Thursday, February 6, 2020

Just Mercy

Starring: Michael B. Jordan, Jamie Foxx, Brie Larson, Tim Blake Nelson
Director: Destin Daniel Cretton
Running Time: 2 hours, 17 minutes
Rating: PG-13

The first time I heard of Bryan Stevenson (I'm embarrassed to say) was just back in 2017, when he spoke as part of Guilford College's Bryan Series. He spoke about his book Just Mercy, and the work he's done to exonerate wrongly accused death row prisoners. I was moved by his speech and got my hands on a copy of the book. In more than one instance, the book brought me to tears. So when I heard they were making a film based on Just Mercy and Bryan's work, I was thrilled to hear it. Again, more than once, the film brought me (and several people in the audience) to tears, and left me very troubled with startling stats at the end (you can read some of them here). I'm stunned the film hasn't gotten more critical acclaim, especially during the current awards season. While it was long in parts, I thought it was fantastic and a film everyone should see.

We meet Bryan, played by the always delightful and delicious Michael B. Jordan, as he's pursuing a law degree at Harvard. Much to his mother's chagrin, he turns down fancy job offers to work in Alabama, giving poor inmates on death row legal advice. His clients are all men, mostly African American. Some are guilty and admit it, and some insist they are innocent, just guilty from the moment they were born, because of their skin color. Jamie Foxx plays real-life former death row inmate Walter "Johnny D" McMillan. This performance might be my favorite of Foxx's to date. A jury convicted him of murder, based on the false testimony of a convicted white felon. Johnny D questions Bryan's ability to get any traction on his case, because the jury ignored the 20+ African Americans who testified that Johnny D was at a fish fry that day, and nowhere near the murder scene.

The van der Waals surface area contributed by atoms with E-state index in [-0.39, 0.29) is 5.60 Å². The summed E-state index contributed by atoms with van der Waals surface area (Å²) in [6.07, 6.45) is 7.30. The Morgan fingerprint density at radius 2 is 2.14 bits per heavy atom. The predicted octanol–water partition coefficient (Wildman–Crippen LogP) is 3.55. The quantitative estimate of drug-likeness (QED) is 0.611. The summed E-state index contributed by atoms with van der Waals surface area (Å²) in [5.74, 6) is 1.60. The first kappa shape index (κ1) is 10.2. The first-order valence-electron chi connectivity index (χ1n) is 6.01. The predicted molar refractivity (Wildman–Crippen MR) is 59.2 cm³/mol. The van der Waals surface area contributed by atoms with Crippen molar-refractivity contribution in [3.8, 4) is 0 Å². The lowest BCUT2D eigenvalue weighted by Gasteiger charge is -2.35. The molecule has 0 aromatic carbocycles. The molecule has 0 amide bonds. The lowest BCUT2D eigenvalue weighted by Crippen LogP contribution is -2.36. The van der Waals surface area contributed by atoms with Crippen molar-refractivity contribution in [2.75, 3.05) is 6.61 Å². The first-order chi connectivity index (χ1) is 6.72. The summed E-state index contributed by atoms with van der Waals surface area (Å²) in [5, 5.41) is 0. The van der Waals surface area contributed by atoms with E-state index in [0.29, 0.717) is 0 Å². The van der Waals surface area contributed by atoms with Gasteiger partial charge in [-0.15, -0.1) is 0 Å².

Brie Larson brings quiet strength to her role of Eva Ansley, the current Operations Director at Bryan's company Equal Justice Initiative (EJI). She is bound and determined to help Bryan's cause, even if it means getting threats from people in the community. Just when the team thinks they have a crack in the case, it gets shot down. The system seemed to be corrupt, and there was no way to change it. I admire their persistence and resilience to pursue justice at any cost. As Bryan said in the film, "it's never too late for justice."

There were several side stories regarding other prisoners, including the one who falsely testified against Johnny D. There were really beautiful moments and fantastic character work. I do think a few scenes could have been a bit tighter and shorter, but I would have watched these stories all day. The tears really flowed at the end, when we get to see real-life footage of wrongly accused death row inmates reunited with their family. EJI has become a powerhouse organization, overturning 140 wrongly accused sentences. Go see this movie. If you can hear Bryan Stevenson speak in person, do it. If you like to read, pick up a copy of Just Mercy. He will quickly become a hero of yours, as he has become for me.

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